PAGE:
Location, Location, Intoxication! oops.... That last word was a misprint. Little facts about wine in Michigan are as follows: It was reported that in Michigan as of early 2007, there were 2,000 acres under wine (grape) cultivation and 64 commercial wineries, producing approximately 425,000 cases of the glorious grape product.
Below are more facts about Michigan's perfect wine growing conditions. Even more interesting is the article about Mario Batali comments featured In Bon Appetit Magazine regarding Traverse City area's best wines according to his humble opinion:
Michigan proudly hosts four American Viticulture Areas (AVAs), regions wherein such wines share similar yet distinct characteristics: Fennville, Lake Michigan Shore, Leelanau Peninsula, and Old Mission Peninsula. All four regions are located in close proximity to Lake Michigan, and almost all of Michigan's wine grapes are grown within 25 miles of the lake. "Why" you may ask? Simple, the lake effect provides a "bodacious" microclimate as compared to the inland regions of Michigan.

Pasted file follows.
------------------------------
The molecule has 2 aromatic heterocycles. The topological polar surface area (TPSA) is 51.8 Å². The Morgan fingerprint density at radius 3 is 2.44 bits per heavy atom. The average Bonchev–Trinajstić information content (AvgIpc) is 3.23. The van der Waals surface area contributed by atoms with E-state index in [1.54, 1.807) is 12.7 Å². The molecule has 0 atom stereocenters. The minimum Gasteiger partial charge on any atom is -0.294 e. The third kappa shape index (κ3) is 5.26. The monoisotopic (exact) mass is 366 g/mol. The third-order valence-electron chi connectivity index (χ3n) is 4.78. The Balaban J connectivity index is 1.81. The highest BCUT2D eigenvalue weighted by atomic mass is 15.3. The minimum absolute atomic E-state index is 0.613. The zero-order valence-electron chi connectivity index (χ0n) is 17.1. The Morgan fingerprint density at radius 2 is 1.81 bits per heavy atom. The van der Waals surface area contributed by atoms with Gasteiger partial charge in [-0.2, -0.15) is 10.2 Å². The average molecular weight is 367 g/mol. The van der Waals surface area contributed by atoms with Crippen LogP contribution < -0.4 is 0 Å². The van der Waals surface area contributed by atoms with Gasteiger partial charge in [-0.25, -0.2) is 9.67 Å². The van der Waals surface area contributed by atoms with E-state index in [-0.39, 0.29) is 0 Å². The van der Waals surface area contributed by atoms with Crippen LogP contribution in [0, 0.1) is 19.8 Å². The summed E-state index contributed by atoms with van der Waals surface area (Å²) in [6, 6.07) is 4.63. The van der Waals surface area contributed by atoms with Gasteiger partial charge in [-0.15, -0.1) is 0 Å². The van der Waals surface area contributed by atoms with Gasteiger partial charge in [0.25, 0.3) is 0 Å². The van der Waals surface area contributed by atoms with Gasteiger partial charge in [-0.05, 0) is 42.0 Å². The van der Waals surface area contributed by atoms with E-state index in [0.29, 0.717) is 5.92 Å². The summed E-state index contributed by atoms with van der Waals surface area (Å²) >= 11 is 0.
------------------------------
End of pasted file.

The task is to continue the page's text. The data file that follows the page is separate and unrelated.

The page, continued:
The Greater Traverse City area, which includes the peninsulas of Leelanau and Old Mission, is one of the primary wine regions of Michigan. With primarily sandy soils, good drainage, and a lake tempured climate, these together foster a longer growing season than in most of the Midwest United States. Reportedly, 51% of Michigan's wine grapes, are grown in this area.
Chateau Grand Traverse vineyard view on Old Mission Peninsula.